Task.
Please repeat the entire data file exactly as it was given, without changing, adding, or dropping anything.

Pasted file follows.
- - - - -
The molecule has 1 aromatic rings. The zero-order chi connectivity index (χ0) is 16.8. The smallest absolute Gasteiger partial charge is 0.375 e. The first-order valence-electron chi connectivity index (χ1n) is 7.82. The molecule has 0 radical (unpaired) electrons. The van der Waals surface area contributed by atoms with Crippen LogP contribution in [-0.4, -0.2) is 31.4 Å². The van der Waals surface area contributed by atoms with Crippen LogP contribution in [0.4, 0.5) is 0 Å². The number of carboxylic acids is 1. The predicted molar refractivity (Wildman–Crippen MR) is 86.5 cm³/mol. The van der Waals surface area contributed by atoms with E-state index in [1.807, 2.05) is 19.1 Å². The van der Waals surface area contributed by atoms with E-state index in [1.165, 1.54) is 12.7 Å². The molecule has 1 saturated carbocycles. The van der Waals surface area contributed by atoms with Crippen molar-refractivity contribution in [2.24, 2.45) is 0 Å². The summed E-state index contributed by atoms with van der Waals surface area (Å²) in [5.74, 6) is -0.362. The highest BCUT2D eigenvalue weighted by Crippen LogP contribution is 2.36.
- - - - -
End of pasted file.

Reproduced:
The molecule has 1 aromatic rings. The zero-order chi connectivity index (χ0) is 16.8. The smallest absolute Gasteiger partial charge is 0.375 e. The first-order valence-electron chi connectivity index (χ1n) is 7.82. The molecule has 0 radical (unpaired) electrons. The van der Waals surface area contributed by atoms with Crippen LogP contribution in [-0.4, -0.2) is 31.4 Å². The van der Waals surface area contributed by atoms with Crippen LogP contribution in [0.4, 0.5) is 0 Å². The number of carboxylic acids is 1. The predicted molar refractivity (Wildman–Crippen MR) is 86.5 cm³/mol. The van der Waals surface area contributed by atoms with E-state index in [1.807, 2.05) is 19.1 Å². The van der Waals surface area contributed by atoms with E-state index in [1.165, 1.54) is 12.7 Å². The molecule has 1 saturated carbocycles. The van der Waals surface area contributed by atoms with Crippen molar-refractivity contribution in [2.24, 2.45) is 0 Å². The summed E-state index contributed by atoms with van der Waals surface area (Å²) in [5.74, 6) is -0.362. The highest BCUT2D eigenvalue weighted by Crippen LogP contribution is 2.36.